- The Washington Times - Thursday, May 8, 2003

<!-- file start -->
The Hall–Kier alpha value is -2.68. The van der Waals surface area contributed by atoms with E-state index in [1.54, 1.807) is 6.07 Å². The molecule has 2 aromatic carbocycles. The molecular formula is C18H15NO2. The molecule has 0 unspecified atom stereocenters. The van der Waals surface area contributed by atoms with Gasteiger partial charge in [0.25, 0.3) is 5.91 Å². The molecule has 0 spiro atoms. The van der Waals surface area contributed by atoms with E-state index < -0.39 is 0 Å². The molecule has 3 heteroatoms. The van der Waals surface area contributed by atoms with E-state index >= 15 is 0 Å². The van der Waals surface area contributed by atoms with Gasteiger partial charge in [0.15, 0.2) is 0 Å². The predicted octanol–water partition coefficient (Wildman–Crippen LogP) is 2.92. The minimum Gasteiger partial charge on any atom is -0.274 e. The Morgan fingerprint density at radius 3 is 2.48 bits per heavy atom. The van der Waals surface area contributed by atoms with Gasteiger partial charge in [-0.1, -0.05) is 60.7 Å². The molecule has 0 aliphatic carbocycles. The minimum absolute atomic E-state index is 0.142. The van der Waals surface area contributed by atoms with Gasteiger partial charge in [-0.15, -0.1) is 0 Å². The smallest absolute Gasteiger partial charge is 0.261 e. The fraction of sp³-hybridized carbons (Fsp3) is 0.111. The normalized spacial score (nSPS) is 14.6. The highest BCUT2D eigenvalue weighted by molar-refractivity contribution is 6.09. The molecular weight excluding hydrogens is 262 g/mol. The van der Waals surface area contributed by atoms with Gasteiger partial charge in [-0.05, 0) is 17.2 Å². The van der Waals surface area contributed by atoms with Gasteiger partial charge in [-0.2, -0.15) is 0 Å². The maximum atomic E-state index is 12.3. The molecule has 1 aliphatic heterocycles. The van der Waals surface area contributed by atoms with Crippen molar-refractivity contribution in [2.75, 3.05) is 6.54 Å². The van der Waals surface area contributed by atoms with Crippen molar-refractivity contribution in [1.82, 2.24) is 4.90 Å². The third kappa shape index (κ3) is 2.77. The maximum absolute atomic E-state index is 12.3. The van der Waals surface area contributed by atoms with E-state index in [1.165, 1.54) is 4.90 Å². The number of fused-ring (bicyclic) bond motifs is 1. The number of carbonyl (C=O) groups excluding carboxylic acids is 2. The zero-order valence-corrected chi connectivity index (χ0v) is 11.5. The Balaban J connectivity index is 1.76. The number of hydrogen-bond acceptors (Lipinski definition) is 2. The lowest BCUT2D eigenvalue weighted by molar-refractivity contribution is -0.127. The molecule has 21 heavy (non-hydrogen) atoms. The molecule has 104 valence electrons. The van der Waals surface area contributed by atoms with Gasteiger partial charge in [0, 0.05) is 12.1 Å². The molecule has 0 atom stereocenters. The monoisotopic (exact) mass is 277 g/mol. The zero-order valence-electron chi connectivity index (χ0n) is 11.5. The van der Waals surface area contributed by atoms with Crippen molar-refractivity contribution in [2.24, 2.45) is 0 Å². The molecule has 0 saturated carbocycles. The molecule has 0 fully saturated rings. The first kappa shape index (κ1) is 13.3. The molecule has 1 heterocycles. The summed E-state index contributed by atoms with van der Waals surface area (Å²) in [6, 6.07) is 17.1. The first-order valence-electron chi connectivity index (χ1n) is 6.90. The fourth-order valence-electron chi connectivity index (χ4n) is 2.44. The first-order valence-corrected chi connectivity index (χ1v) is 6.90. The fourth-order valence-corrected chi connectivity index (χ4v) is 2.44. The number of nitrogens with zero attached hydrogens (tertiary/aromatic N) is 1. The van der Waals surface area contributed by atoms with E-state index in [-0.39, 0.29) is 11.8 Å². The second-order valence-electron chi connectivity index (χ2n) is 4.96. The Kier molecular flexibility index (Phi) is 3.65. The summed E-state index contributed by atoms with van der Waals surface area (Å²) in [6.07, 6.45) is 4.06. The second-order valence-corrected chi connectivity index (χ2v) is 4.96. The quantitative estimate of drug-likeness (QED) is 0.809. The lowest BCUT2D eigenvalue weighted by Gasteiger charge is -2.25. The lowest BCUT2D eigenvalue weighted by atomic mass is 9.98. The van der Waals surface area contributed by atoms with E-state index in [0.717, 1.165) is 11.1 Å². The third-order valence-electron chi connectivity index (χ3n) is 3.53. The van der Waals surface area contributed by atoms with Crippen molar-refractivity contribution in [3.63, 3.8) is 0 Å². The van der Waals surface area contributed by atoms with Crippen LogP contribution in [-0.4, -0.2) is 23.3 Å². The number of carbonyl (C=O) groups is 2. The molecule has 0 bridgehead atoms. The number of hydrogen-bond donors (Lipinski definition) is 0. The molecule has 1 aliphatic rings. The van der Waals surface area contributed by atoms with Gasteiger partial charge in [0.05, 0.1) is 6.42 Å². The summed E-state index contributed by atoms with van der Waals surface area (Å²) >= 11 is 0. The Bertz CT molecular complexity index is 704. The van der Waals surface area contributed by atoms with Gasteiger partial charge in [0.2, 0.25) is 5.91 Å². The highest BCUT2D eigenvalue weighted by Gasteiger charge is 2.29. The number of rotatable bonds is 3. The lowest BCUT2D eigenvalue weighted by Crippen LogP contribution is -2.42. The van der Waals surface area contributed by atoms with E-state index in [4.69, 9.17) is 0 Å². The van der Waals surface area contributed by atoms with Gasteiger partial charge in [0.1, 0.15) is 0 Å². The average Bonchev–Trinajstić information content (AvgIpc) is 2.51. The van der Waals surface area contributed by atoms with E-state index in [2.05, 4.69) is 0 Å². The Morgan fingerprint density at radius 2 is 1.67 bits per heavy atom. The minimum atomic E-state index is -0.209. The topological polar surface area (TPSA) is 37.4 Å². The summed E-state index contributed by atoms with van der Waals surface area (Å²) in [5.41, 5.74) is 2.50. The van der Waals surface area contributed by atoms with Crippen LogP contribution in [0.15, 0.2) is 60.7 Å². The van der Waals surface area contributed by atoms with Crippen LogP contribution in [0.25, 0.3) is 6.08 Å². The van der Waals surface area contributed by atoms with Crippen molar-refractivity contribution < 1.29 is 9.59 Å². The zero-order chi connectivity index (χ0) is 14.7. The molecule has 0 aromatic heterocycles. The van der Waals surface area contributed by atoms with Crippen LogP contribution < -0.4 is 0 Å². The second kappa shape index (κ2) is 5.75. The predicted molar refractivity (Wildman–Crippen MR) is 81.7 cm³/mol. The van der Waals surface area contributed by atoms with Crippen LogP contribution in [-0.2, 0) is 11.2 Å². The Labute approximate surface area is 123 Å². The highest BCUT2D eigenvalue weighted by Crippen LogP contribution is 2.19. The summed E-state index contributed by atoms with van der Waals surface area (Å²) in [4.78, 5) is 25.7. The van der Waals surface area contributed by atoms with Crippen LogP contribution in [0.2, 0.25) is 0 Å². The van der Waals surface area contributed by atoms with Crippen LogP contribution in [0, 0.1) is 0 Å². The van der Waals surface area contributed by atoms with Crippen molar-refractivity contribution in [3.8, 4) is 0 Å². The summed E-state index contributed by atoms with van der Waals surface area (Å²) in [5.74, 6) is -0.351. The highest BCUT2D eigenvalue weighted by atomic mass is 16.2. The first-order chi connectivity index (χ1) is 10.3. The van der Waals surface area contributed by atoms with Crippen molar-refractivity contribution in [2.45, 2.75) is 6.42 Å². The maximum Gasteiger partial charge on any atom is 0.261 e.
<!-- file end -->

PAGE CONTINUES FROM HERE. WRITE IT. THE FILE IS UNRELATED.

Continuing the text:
The Head Start reauthorization bill upcoming in the House will probably contain key Bush administration reforms, though not exactly what the White House has proposed, a House Republican said yesterday.”There’s still room for improvement” in the $6.6 billion federal Head Start program, said Rep. Michael N. Castle, Delaware Republican and chairman of the House Education and the Workforce subcommittee on education reform, which is writing the legislation.Ticking off several Bush administration proposals, Mr. Castle yesterday told a Head Start seminar hosted by the Brookings Institution that improving Head Start’s educational quality “will be a major focus” of the reform. Gains are needed in Head Start students’ vocabulary, writing and math. Head Start’s renowned social, health and nutrition services to low-income 3- and 4-year-olds must also be maintained, and Congress should set higher professional standards for Head Start staff, Mr. Castle said.But he hedged on the Bush administration’s most-debated proposal — allowing governors to redesign Head Start programs when doing the same to their own early-childhood-education programs.Under current law, Head Start programs, which involve nearly 1 million children, operate outside state control. Congress should be able to create a mechanism that would allow for “collaboration” with state programs, Mr. Castle said.The question, he said, is, “How do we do it? Perhaps we do it differently than what the White House is proposing,” but “to not have that coordination is a disaster for kids.” “But what are we coordinating with?” Rep. George Miller, California Democrat and ranking member of the House education panel, asked at the Brookings forum.Many states don’t have stellar track records organizing their own preschool programs, he said. “Why are we taking the best program we have in the nation, with the best outcomes we have, and why are we deciding we’re going to turn it over to the poorest programs?”Coordination is fine — several states are already collaborating with Head Start under current law, said Mr. Miller. But given all the “dysfunctional” childhood programs out there, he said, “Maybe they should be coordinating with Head Start” instead of the other way around.Bush administration domestic-policy aide Margaret Spellings said the collaboration plan is aimed only at governors who want to tackle it.The problem, she said, is that “there is no requirement for Head Start to coordinate” with a state’s school system or other child care programs. As a result, when state officials ask Head Start programs to meet statewide measures or work with a program, Head Start leaders say they only have to meet federal standards.

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